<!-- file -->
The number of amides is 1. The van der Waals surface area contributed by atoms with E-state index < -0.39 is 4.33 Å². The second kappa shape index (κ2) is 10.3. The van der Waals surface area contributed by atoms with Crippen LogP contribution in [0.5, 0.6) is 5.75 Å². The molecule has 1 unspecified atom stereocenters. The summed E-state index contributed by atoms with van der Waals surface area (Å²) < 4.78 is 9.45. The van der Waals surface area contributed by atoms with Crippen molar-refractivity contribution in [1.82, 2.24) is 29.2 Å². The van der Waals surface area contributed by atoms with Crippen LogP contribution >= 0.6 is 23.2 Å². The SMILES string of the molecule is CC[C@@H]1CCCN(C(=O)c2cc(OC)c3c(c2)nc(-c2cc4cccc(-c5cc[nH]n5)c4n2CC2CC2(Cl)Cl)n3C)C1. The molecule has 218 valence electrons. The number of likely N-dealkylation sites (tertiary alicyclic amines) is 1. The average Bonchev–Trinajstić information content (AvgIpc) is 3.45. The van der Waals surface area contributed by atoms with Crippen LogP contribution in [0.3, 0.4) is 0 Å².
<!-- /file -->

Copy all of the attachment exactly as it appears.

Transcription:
The number of amides is 1. The van der Waals surface area contributed by atoms with E-state index < -0.39 is 4.33 Å². The second kappa shape index (κ2) is 10.3. The van der Waals surface area contributed by atoms with Crippen LogP contribution in [0.5, 0.6) is 5.75 Å². The molecule has 1 unspecified atom stereocenters. The summed E-state index contributed by atoms with van der Waals surface area (Å²) < 4.78 is 9.45. The van der Waals surface area contributed by atoms with Crippen molar-refractivity contribution in [1.82, 2.24) is 29.2 Å². The van der Waals surface area contributed by atoms with Crippen LogP contribution >= 0.6 is 23.2 Å². The SMILES string of the molecule is CC[C@@H]1CCCN(C(=O)c2cc(OC)c3c(c2)nc(-c2cc4cccc(-c5cc[nH]n5)c4n2CC2CC2(Cl)Cl)n3C)C1. The molecule has 218 valence electrons. The number of likely N-dealkylation sites (tertiary alicyclic amines) is 1. The average Bonchev–Trinajstić information content (AvgIpc) is 3.45. The van der Waals surface area contributed by atoms with Crippen LogP contribution in [0.3, 0.4) is 0 Å².